Next question.... How many hours are transferable ? Is there much of a cost savings?
I am not after the precious job market, so please don't view me as potential competition:). Just want to fly around country side.
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If you have the money and time to get your self a few hundred hours in one to attain some level of proficiency, then fly with someone experienced frequently to make sure you're not doing anything too dangerous, then I don't see why not. That said, you may as well do the CPL and get more training. A private heli license is a good way to kill yourself.
That, and there's no sales tax charged on commercial training as it's seen as tuition. Furthermore, you can claim your tuition on your tax return (I'm still getting good tax returns and I trained in '09).That said, you may as well do the CPL and get more training.
When I did my CPL-H, there were a couple PPL guys with their own machines training at my school. One of them switched to the CPL program when he realised that the difference in cost (after tax breaks, etc) was only a hair more for substantially more training. The other guy didn't seem fussed, but he also had the financial wherewithal to fly as many hours as he needed until he felt comfortable with the machine. Heck, he bought his own Long Ranger and he planned on paying for his own mountain training...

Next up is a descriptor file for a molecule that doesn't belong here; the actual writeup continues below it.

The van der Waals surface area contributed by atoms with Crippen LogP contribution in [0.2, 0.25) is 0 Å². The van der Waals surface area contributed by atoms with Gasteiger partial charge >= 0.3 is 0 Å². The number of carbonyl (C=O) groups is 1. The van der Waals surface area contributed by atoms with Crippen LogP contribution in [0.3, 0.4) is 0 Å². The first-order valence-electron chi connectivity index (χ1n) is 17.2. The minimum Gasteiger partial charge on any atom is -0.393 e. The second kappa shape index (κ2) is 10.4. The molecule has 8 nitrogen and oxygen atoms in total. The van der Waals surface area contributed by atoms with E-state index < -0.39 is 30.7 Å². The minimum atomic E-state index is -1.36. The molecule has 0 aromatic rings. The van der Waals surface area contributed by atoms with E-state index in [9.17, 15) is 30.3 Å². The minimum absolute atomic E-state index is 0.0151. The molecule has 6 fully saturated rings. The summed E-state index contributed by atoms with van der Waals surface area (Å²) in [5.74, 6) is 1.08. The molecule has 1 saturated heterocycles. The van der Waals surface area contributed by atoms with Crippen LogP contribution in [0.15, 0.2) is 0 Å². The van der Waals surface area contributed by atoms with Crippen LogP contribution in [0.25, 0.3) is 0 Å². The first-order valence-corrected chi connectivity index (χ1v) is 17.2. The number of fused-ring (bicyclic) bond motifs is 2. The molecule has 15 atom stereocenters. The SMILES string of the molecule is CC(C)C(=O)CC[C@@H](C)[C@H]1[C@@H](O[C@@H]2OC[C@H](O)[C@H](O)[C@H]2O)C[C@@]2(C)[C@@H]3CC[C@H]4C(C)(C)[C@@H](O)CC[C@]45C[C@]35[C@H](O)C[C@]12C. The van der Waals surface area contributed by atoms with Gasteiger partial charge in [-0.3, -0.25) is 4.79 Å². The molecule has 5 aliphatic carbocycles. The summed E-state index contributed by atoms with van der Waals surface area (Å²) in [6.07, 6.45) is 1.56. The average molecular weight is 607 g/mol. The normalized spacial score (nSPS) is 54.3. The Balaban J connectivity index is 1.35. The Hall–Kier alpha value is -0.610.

I would agree that more training and flight time can only help in a helicopter. With that said, I'd head straight into rotary flying rather than flying fixed wing then making the switch. Speaking for myself, at 45 hours heli time I could fly the machine, but I sure didn't feel that confident. I'm at a little over 200 hours now, and I think I improved the most *after* I finished flight school.
Hope this helps,